Last week, the New York Times announced that pop cultural essayist/hair metal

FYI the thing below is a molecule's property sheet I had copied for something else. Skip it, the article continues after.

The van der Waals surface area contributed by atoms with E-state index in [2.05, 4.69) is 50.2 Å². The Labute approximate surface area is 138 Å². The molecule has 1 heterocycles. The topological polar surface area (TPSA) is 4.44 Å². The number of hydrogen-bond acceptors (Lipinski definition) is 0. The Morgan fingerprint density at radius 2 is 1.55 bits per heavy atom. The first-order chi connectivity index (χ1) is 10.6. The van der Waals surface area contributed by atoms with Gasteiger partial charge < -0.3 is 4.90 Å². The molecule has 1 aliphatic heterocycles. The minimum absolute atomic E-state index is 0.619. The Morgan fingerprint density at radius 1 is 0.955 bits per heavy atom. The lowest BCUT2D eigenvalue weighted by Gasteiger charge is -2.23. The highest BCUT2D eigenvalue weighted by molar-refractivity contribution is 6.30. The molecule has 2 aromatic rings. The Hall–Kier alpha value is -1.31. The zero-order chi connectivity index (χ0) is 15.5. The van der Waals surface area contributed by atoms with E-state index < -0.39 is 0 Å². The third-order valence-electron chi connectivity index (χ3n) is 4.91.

Last week, the New York Times announced that pop cultural essayist/hair metal salvaging rock critic (and author of Sex, Drugs, and Cocoa Puffs) Chuck Klosterman would be taking over the role of its long-running advice columnist the Ethicist, which purports to offer morally sound guidance to people’s real-life dilemmas. Despite the fact that every critic in some way dispenses advice, Klosterman would be the first to tell you he’s not qualified for the position, or rather that “some will argue that I am not qualified for this position.”The great thing about Klosterman is that, to use his sort of flip formulation, he’s not actually that great. Mind-blower, right? His taste is bad, his sweeping generalizations unsupportable, his logic suspect, and his rhetorical devices hokey. And yet, his writing is often entertaining as hell. (And in fact, his bad taste (or pose of bad taste) and broad generalizations mean he’s game to tackle big, mainstream subjects, which he usually re-evaluates with some “shocking” twist.) See this take-down essay by Mark Ames for a more detailed Klosterfuck.But even at his worst–say, impugning tUnE-yArDs for not living up to gendered ideals of beauty, rather than actually listening to or discussing her music–he’s at least reliably provocative, frequently entertaining, and fun to read even when he’s wrong. His first column as The Ethicist, though it is certainly full of wrong–dodging the ethical heart of the first question, praising an ill-informed cat theft as humane in another–it’s even worse than that: it’s merely boring.Possibly real letter-writers are less fun to tangle with than massive Straw Men, but it doesn’t have to be this way. You need look no further than the Weekly’s own John Roderick to find an equally unqualified guy giving frequently wrong advice–but which is also funny and entertaining! It can be done! (Elsewhere, there’s the Sedaratives column in The Believer, which Roderick has guest-written on at least occasion.) Maybe it’s Klosterman aspiring to the authoritative style of the NYT or its previous Ethicists. Maybe it’s just dude being in over his head. Or maybe it’ll get better as it goes along. But I Kant imagine reading it to find out.